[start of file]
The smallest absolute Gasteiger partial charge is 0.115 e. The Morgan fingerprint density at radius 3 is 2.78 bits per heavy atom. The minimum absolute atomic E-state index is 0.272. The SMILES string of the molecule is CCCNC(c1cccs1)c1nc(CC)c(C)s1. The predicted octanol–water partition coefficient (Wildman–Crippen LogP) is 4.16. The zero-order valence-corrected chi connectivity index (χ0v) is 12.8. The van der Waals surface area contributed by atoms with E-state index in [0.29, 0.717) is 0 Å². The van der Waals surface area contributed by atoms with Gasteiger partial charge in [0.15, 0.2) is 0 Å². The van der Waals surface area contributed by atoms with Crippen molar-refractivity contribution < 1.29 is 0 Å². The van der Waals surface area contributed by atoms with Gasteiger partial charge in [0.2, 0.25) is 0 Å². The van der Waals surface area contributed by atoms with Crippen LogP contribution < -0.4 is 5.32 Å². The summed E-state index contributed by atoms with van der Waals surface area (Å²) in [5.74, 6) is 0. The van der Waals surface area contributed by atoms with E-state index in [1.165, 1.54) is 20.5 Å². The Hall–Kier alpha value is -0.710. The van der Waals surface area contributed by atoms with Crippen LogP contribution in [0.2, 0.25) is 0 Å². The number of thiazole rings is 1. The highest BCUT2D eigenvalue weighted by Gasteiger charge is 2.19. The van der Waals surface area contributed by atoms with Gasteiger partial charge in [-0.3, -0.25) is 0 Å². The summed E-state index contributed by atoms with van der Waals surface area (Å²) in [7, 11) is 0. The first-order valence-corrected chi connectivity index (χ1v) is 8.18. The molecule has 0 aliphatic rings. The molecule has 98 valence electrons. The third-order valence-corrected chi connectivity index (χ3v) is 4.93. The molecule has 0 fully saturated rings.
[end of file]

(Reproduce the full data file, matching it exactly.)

The smallest absolute Gasteiger partial charge is 0.115 e. The Morgan fingerprint density at radius 3 is 2.78 bits per heavy atom. The minimum absolute atomic E-state index is 0.272. The SMILES string of the molecule is CCCNC(c1cccs1)c1nc(CC)c(C)s1. The predicted octanol–water partition coefficient (Wildman–Crippen LogP) is 4.16. The zero-order valence-corrected chi connectivity index (χ0v) is 12.8. The van der Waals surface area contributed by atoms with E-state index in [0.29, 0.717) is 0 Å². The van der Waals surface area contributed by atoms with Gasteiger partial charge in [0.15, 0.2) is 0 Å². The van der Waals surface area contributed by atoms with Crippen molar-refractivity contribution < 1.29 is 0 Å². The van der Waals surface area contributed by atoms with Gasteiger partial charge in [0.2, 0.25) is 0 Å². The van der Waals surface area contributed by atoms with Crippen LogP contribution < -0.4 is 5.32 Å². The summed E-state index contributed by atoms with van der Waals surface area (Å²) in [5.74, 6) is 0. The van der Waals surface area contributed by atoms with E-state index in [1.165, 1.54) is 20.5 Å². The Hall–Kier alpha value is -0.710. The van der Waals surface area contributed by atoms with Crippen LogP contribution in [0.2, 0.25) is 0 Å². The number of thiazole rings is 1. The highest BCUT2D eigenvalue weighted by Gasteiger charge is 2.19. The van der Waals surface area contributed by atoms with Gasteiger partial charge in [-0.3, -0.25) is 0 Å². The summed E-state index contributed by atoms with van der Waals surface area (Å²) in [7, 11) is 0. The first-order valence-corrected chi connectivity index (χ1v) is 8.18. The molecule has 0 aliphatic rings. The molecule has 98 valence electrons. The third-order valence-corrected chi connectivity index (χ3v) is 4.93. The molecule has 0 fully saturated rings.